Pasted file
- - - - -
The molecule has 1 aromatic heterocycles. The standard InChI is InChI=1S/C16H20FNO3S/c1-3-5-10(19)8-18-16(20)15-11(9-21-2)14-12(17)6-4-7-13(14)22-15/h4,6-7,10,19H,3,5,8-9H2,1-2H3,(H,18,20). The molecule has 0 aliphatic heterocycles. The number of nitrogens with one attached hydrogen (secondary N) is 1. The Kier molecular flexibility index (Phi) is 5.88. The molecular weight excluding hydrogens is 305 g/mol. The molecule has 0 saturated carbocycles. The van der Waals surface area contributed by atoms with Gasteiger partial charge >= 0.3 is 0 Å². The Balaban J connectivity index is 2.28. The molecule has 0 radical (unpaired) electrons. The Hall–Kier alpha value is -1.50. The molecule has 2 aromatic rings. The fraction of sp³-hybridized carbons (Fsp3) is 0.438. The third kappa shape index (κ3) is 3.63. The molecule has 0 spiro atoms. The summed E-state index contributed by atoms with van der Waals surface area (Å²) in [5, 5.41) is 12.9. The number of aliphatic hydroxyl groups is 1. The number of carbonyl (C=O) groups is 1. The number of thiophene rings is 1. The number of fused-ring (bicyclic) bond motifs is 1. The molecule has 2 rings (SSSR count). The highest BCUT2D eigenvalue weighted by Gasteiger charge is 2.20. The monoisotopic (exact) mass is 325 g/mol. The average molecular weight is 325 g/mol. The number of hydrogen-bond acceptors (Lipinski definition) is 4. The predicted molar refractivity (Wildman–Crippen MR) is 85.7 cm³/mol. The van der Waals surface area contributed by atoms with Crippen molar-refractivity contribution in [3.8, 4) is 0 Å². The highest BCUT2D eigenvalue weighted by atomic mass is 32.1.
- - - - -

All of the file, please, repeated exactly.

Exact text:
The molecule has 1 aromatic heterocycles. The standard InChI is InChI=1S/C16H20FNO3S/c1-3-5-10(19)8-18-16(20)15-11(9-21-2)14-12(17)6-4-7-13(14)22-15/h4,6-7,10,19H,3,5,8-9H2,1-2H3,(H,18,20). The molecule has 0 aliphatic heterocycles. The number of nitrogens with one attached hydrogen (secondary N) is 1. The Kier molecular flexibility index (Phi) is 5.88. The molecular weight excluding hydrogens is 305 g/mol. The molecule has 0 saturated carbocycles. The van der Waals surface area contributed by atoms with Gasteiger partial charge >= 0.3 is 0 Å². The Balaban J connectivity index is 2.28. The molecule has 0 radical (unpaired) electrons. The Hall–Kier alpha value is -1.50. The molecule has 2 aromatic rings. The fraction of sp³-hybridized carbons (Fsp3) is 0.438. The third kappa shape index (κ3) is 3.63. The molecule has 0 spiro atoms. The summed E-state index contributed by atoms with van der Waals surface area (Å²) in [5, 5.41) is 12.9. The number of aliphatic hydroxyl groups is 1. The number of carbonyl (C=O) groups is 1. The number of thiophene rings is 1. The number of fused-ring (bicyclic) bond motifs is 1. The molecule has 2 rings (SSSR count). The highest BCUT2D eigenvalue weighted by Gasteiger charge is 2.20. The monoisotopic (exact) mass is 325 g/mol. The average molecular weight is 325 g/mol. The number of hydrogen-bond acceptors (Lipinski definition) is 4. The predicted molar refractivity (Wildman–Crippen MR) is 85.7 cm³/mol. The van der Waals surface area contributed by atoms with Crippen molar-refractivity contribution in [3.8, 4) is 0 Å². The highest BCUT2D eigenvalue weighted by atomic mass is 32.1.